Some views from our 10th Anniversary
Potomac Aikikai's 10th Anniversary Seminar was held from Mar. 21-23 at our dojo in Ashburn, Virginia. The event or rather the instructors brought together aikido-ka from the Northeast, Mid-Atlantic, Southeast, and Mid-West regions of the U.S. In fact the seminar was very much a reunion as people renewed old relationships on and off the mat. Saturday evening was spent at a local eatery enjoying good food, drink, aikido history, and a lot of laughs. This truly was a milestone event for the members of Potomac Aikikai, who in the past 10 years have put together an extremely strong and supportive aikido community. Special thanks go to Takeguchi, Faust, and James Sensei for sharing their time and energy with all who attended.
A few thoughts about the instruction...
Hanif Sensei led a class focused on techniques against jabs (and combinations of jabs), which benefitted from his many years of boxing. It was a refreshing contrast to the more common aikido attacks, which tend to be stylized, broadcast, and started at greater distance (giving nage the opportunity to contemplate the technique prior to executing). Working against several jabs in rapid succession underscored the importance of maintaining hanmi and not overreaching to execute the technique, as well as the importance of nage controlling the line of attack.Faust Sensei’s classes conveyed the importance of atemi and extending ki. He has an impressive ability to claim the space of the attack. And while he used atemi extensively, I never got any sense of his technique being hard or overly physical when taking ukemi for him.As always, Takeguchi Sensei conveyed a strong sense of “groundedness”. He has a great ability to unbalance uke through minimal body movement and much of his teaching during the seminar focused on kuzushi (breaking uke’s posture) and keeping uke unbalanced through completion of the technique. He also provided useful insights into the connection between taijutsu and weapons techniques.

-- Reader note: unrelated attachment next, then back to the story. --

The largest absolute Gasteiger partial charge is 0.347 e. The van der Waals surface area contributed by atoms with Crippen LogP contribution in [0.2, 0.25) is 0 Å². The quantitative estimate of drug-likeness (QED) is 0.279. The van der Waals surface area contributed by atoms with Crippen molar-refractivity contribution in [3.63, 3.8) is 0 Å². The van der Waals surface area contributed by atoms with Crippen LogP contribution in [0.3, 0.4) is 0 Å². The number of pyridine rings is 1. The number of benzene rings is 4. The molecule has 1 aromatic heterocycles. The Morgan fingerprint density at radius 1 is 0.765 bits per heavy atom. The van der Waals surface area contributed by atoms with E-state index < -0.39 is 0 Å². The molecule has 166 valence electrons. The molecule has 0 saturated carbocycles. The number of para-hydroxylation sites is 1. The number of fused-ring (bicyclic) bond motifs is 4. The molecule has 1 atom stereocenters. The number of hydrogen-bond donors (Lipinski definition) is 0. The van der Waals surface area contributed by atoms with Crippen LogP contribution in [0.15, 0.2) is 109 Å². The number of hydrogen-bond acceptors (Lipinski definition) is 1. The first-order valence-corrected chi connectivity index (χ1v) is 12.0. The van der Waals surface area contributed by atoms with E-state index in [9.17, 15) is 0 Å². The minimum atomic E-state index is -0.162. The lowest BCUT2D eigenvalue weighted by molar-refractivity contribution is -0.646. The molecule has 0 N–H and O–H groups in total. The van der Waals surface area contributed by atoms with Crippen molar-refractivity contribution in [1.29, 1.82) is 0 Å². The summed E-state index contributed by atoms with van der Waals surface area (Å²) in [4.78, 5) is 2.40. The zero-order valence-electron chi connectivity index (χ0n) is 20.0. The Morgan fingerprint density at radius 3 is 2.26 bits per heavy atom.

“I had the feeling that he (Faust Sensei) could probably strike me at any time he desired.”
I very much enjoyed Watu sensei's class. I think he was continuing the ideas that Hanif and Faust Sensei began by demonstrating practical applications from a lapel grab. Another similarity with Faust would be 'flow.' Faust seems to flow into his atemi as a means of controlling the line and breaking balance simultaneously. Watu sensei appears to flow smoothly with less focus on atemi.
Takeguchi Sensei seemed to have marinated on what the others did and then boiled it down to the essence of grounding, connection, and control of space. He even admitted, "...what we are trying to do today is simple ...but not easy." So true. He showed how the jo movements are found throughout technique and how -in fact- the jo could be used as a line or point of reference from start to finish. He made it look easy, but for me it was not. Overall, a very enjoyable and enlightening weekend.